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After his success with Delhi-6, Rakeysh Omprakash Mehra gets Farhan Akhtar to play the legendary athlete Milkha Singh in the upcoming biopic. AR Rahman has been Mehra’s oft collaborator, but this time. Mehra gets the slightly-out-of touch Shankar Ehsaan Loy to compose music, while the lyrics have been penned by adman Prasoon Joshi. The album kickstarts with the “Gurbani” where Daler Mehndi showcases his range, but it’s the excellent use of the violins the cello that brings the calming effect. A little under two minutes, this piece is a soulful addition to the range of “filmi” gurbani music out there. Next up “Zinda” sung by Siddartha Mahadevan has some amazing guitar work will make anyone sit up in attention. Rousing though it may be, “Zinda” sounds like a mash-up between the title tracks of Rock On and Lakshya and Rang De Basanti’s “Khalbali hai Khalbali.” It still makes for a decent song, which can’t be said about its lyrics that go something like “Koyla kaala hai chattanon ne paala hai/ andar kala bahar kaala par sachcha hai saala.” Javed Bashir, after Bombay Talkies makes his return on “Mera Yaar”, a guitar-friendly likeable track that’s all about discovering the merit of love over God, when both are one and same. A very Coke Studio Pakistan vibe permeates it, making it very easy on the ear and it is easily the best song of the album. Predictably, then there has to be a Punjabi number in the movie, and it is “Maston Ka Jhund”. Sung by Divya Kumar with the harem of back-up vocalists who are clearly having loads of fun, It’s a song that makes a tongue-in-cheek jibe on the people who served the British. It’s a good “all boy song” and scores on all counts with the right amount of madness sprinkled in. With that title track of the movie gets in. It starts like “chakkar ghumyo” did in Aamir and the composition is more or less linear. The repetitive tune in the background conjures “slow motion” visuals. Brilliantly performed by Arif Lohar, it’s definitely a song to listen to while running. The rock version of “Bhaag Milkha Bhaag” performed by Siddhartha Mahadevan is rather theatrical and grand. If the first one goes the slow-mo way, version two goes completely full throttle. “Slow Motion Angreza”, yes that’s actually the name of the track, sees the charming Loy Mendonsa do a bit of magic and add an anglicised vibe to a track that’s clearly talking about the “foreign versus desi” rivalry with “loving” as a context. Its music arrangement is top class and Sukhwinder Singh adds the right amount of desi (read Punjabi) touch to inject the hitherto “uptight” song with a little drunken stupor that only he can manage. Fitting in with the typical Hindustani classical template song is “O Rangrezz”. Bashir and Shreya Ghosal seem at ease with their singing and the music arrangement is fluid. The track might get lost amidst the other “high on adrenalin” offerings in the album though. Overall, a brilliant album with the right amount of adrenalin and love. Shankar Ehsaan Loy, welcome back!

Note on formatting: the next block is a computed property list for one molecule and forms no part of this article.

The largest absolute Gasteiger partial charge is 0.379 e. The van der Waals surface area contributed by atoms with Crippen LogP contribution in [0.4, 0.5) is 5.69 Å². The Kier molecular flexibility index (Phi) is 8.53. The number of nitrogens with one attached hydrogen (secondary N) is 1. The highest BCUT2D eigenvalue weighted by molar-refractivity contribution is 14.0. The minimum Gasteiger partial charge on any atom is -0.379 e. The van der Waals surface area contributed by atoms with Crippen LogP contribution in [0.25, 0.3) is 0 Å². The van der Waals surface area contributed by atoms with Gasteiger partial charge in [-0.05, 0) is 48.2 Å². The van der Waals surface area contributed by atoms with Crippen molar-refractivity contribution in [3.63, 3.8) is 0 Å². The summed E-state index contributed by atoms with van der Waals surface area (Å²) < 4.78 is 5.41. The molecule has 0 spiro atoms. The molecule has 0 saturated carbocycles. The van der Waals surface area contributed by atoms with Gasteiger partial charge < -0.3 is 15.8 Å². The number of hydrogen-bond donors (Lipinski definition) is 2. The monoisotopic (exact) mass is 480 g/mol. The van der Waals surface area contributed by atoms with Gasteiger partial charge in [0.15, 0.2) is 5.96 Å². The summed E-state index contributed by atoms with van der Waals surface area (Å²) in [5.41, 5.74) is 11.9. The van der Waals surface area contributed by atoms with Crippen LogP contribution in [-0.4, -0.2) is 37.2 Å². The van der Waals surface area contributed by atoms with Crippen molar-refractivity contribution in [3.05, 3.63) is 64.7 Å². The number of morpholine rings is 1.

By Rohwit on June 21 2013 8.04am